Thursday, January 8, 2009

Let's Don't Let a Good Thing Die

Had he lived, Elvis Presley would have been 74 today. That's not so old - in fact, it's young enough that he'd probably still be on a stage somewhere if he were alive. Elvis was younger than Chuck Berry, or Little Richard, or Frankie Valli. Elvis was younger than Leonard Cohen.

Elvis was younger than Clint Eastwood, or Philip Roth, both of whom still appear to be at the peak of their powers. He was younger than Hank Aaron, or Dame Judi Dench, or Mel Brooks, or Janet Malcolm, or Pat Boone, or Tim Conway. He should still have a career.

People these days seem to think that Elvis wasn't much more than his epochal Fifties recordings, that after he went into the army his musical output wasn't worth a whole lot. I'm more inclined to listen to his recordings from around 1968 to 1972, about the time he stopped making movies (his last being 1969's Change of Habit, with Elvis as a doctor in the ghetto and Mary Tyler Moore as a nun). He cut a lot of very adult, complicated material around then, half-country and half-pop, and everything he did was worth hearing. He did a lot of covers then, too, of songs such as B.J. Thomas' "I Just Can't Help Believin'" and Dusty Springfield's "You Don't Have to Say You Love Me." And no matter who did the song originally, Elvis was a better singer.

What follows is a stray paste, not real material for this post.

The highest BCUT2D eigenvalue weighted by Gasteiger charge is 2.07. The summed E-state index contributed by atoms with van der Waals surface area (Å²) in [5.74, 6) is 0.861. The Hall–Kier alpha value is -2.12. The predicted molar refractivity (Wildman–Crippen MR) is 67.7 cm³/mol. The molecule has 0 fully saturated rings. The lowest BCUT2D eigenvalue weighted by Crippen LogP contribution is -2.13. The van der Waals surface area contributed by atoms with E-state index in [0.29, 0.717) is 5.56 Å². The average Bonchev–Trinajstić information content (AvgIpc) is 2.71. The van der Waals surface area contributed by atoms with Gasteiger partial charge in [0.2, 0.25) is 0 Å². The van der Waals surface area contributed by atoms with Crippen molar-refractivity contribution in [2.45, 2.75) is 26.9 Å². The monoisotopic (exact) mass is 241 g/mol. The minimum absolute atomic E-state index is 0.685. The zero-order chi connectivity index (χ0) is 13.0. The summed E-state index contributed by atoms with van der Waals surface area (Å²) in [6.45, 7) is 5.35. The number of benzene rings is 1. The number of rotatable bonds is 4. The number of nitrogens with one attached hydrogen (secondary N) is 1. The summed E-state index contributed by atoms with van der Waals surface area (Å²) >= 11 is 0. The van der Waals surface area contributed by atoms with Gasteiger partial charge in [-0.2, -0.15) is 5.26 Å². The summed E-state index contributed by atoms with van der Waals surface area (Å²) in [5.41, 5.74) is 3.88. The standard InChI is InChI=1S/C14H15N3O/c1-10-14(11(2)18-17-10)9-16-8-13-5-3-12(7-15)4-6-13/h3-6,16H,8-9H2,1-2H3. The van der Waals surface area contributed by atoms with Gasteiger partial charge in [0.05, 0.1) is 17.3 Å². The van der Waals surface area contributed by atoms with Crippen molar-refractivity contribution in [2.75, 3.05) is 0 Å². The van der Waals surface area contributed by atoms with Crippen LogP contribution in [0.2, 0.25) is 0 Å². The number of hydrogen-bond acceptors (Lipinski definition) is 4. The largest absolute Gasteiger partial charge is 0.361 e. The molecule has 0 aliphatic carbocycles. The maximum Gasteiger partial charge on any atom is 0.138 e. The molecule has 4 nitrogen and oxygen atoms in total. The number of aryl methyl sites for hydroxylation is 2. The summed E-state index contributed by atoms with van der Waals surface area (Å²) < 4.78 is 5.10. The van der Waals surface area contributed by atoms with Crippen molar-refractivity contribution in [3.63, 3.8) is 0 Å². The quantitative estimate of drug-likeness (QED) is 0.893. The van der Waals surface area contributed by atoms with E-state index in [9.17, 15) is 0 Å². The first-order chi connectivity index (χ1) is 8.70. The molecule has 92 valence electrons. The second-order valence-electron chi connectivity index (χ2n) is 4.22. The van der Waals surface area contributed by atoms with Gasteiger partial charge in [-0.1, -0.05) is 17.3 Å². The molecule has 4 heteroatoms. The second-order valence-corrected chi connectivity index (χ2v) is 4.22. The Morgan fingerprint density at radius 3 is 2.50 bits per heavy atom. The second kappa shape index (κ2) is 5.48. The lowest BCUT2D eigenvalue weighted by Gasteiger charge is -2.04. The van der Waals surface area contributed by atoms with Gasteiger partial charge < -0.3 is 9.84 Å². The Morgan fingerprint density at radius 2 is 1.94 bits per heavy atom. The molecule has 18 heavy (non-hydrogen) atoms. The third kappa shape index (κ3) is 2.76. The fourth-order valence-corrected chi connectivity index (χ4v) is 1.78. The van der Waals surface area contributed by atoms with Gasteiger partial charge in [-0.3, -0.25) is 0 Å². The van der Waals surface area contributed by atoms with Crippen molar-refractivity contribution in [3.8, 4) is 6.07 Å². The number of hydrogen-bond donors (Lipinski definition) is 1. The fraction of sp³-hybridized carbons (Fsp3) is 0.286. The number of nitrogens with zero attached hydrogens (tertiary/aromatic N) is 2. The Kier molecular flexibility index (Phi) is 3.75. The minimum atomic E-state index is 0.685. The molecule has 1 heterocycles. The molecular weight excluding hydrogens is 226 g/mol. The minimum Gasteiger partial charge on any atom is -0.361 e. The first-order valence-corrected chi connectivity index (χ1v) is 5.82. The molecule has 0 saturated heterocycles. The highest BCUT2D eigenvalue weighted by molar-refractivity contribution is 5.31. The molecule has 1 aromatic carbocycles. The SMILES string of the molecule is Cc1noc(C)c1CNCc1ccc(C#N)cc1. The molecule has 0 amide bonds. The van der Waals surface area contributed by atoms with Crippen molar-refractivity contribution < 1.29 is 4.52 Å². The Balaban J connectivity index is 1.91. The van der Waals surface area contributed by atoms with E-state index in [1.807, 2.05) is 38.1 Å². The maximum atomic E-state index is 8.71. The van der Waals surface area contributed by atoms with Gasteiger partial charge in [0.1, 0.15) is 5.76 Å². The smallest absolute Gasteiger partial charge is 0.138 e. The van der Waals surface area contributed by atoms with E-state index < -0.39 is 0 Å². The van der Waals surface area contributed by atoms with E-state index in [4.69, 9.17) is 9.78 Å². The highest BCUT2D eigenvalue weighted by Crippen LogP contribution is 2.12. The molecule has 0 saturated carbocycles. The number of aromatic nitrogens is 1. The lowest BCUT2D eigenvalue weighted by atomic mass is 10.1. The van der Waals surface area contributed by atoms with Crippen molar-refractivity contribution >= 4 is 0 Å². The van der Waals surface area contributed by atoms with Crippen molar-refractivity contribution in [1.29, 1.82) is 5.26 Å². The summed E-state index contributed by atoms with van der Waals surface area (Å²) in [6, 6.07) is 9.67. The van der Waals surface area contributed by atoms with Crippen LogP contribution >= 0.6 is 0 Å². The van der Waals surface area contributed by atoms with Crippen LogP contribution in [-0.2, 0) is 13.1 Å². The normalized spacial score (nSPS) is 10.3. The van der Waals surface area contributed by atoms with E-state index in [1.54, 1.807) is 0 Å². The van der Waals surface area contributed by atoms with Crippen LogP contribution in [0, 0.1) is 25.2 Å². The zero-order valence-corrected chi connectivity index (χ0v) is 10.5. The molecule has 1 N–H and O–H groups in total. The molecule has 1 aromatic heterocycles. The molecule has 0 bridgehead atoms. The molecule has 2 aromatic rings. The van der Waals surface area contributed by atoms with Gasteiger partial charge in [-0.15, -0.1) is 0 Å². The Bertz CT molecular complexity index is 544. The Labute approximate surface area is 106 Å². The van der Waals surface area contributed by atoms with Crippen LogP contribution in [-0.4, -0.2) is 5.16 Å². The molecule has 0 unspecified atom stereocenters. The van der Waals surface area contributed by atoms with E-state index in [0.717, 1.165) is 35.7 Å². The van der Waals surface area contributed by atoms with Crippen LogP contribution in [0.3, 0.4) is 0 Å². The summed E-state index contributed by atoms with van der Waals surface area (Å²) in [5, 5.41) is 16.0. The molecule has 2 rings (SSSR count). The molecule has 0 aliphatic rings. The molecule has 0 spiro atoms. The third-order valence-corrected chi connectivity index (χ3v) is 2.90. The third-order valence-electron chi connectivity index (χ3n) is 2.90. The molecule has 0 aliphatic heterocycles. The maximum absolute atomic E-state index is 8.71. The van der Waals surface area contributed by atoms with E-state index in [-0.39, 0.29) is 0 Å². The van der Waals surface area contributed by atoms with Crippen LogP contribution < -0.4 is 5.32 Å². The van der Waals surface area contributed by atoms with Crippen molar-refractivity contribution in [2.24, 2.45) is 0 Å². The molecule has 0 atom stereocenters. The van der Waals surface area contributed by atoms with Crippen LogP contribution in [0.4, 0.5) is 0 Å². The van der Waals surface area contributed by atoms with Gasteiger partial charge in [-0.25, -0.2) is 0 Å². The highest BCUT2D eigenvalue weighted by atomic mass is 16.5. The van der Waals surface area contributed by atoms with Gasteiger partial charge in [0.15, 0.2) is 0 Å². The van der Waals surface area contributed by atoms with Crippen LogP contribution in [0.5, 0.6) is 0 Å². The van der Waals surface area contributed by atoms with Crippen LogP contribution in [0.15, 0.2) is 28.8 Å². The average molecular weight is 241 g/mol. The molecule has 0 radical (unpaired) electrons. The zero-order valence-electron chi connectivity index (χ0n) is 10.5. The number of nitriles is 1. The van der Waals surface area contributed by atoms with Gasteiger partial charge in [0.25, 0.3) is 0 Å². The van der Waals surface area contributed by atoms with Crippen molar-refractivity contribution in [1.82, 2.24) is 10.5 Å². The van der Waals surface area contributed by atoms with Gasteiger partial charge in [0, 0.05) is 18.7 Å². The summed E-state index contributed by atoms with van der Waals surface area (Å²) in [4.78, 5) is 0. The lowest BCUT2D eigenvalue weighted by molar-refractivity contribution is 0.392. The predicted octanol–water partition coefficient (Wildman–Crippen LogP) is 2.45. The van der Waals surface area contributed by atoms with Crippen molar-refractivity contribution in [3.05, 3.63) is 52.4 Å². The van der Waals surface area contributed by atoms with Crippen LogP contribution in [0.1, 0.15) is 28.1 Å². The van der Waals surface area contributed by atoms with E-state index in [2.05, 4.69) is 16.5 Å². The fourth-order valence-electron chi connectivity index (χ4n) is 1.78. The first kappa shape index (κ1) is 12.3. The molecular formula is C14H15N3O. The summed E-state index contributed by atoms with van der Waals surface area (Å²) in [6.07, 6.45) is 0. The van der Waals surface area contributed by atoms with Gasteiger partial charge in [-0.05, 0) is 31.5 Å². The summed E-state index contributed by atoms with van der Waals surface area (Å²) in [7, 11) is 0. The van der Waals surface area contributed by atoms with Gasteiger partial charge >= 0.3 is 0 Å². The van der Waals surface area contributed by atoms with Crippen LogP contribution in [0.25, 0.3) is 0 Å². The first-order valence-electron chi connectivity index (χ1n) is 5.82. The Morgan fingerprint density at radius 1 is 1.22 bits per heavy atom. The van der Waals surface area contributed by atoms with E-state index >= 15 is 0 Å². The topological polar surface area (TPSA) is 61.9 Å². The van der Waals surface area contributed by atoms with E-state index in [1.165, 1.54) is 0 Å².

Here's Elvis doing his 85th Top Forty hit, "Kentucky Rain," which stalled out at Number 16 in 1970. My lord, what a singer he was - just listen to the desperation and determination in his voice. This recording is also notable for having the most reverb on the vocal of any single I can think of; Elvis sounds like he was singing from the middle of an emptied-out Linens n Things. Was it yesterday - no wait, the day before!

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